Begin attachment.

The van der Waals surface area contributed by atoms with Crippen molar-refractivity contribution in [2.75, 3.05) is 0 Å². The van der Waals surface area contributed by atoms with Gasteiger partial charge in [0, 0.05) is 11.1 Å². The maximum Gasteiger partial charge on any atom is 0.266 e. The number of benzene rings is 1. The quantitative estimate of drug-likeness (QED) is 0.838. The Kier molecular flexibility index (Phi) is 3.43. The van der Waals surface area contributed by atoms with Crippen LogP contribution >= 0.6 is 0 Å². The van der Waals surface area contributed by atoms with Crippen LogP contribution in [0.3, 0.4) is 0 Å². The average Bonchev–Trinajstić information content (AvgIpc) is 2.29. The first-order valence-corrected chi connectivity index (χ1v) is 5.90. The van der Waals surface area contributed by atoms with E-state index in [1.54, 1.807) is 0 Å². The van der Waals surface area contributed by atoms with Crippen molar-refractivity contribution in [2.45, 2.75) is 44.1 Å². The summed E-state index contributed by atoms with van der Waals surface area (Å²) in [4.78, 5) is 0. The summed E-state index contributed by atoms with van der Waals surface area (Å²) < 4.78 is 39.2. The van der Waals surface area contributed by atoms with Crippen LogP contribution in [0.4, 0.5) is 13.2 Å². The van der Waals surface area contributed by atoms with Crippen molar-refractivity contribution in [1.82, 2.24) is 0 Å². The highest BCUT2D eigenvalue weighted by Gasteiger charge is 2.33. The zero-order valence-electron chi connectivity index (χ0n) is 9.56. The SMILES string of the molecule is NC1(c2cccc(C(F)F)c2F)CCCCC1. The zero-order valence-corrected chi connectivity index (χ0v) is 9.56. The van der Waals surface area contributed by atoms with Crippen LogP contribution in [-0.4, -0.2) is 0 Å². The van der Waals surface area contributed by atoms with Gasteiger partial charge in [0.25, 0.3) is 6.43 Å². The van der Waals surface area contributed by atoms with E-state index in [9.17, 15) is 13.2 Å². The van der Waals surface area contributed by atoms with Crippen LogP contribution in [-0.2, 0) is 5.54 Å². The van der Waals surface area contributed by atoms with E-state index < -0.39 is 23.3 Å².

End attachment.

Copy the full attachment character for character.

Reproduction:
The van der Waals surface area contributed by atoms with Crippen molar-refractivity contribution in [2.75, 3.05) is 0 Å². The van der Waals surface area contributed by atoms with Gasteiger partial charge in [0, 0.05) is 11.1 Å². The maximum Gasteiger partial charge on any atom is 0.266 e. The number of benzene rings is 1. The quantitative estimate of drug-likeness (QED) is 0.838. The Kier molecular flexibility index (Phi) is 3.43. The van der Waals surface area contributed by atoms with Crippen LogP contribution >= 0.6 is 0 Å². The van der Waals surface area contributed by atoms with Crippen LogP contribution in [0.3, 0.4) is 0 Å². The average Bonchev–Trinajstić information content (AvgIpc) is 2.29. The first-order valence-corrected chi connectivity index (χ1v) is 5.90. The van der Waals surface area contributed by atoms with E-state index in [1.54, 1.807) is 0 Å². The van der Waals surface area contributed by atoms with Crippen molar-refractivity contribution in [2.45, 2.75) is 44.1 Å². The summed E-state index contributed by atoms with van der Waals surface area (Å²) in [4.78, 5) is 0. The summed E-state index contributed by atoms with van der Waals surface area (Å²) < 4.78 is 39.2. The van der Waals surface area contributed by atoms with Crippen LogP contribution in [0.4, 0.5) is 13.2 Å². The van der Waals surface area contributed by atoms with Crippen molar-refractivity contribution in [1.82, 2.24) is 0 Å². The highest BCUT2D eigenvalue weighted by Gasteiger charge is 2.33. The zero-order valence-electron chi connectivity index (χ0n) is 9.56. The SMILES string of the molecule is NC1(c2cccc(C(F)F)c2F)CCCCC1. The zero-order valence-corrected chi connectivity index (χ0v) is 9.56. The van der Waals surface area contributed by atoms with Crippen LogP contribution in [-0.4, -0.2) is 0 Å². The van der Waals surface area contributed by atoms with Gasteiger partial charge in [0.25, 0.3) is 6.43 Å². The van der Waals surface area contributed by atoms with E-state index in [9.17, 15) is 13.2 Å². The van der Waals surface area contributed by atoms with Crippen LogP contribution in [-0.2, 0) is 5.54 Å². The van der Waals surface area contributed by atoms with E-state index < -0.39 is 23.3 Å².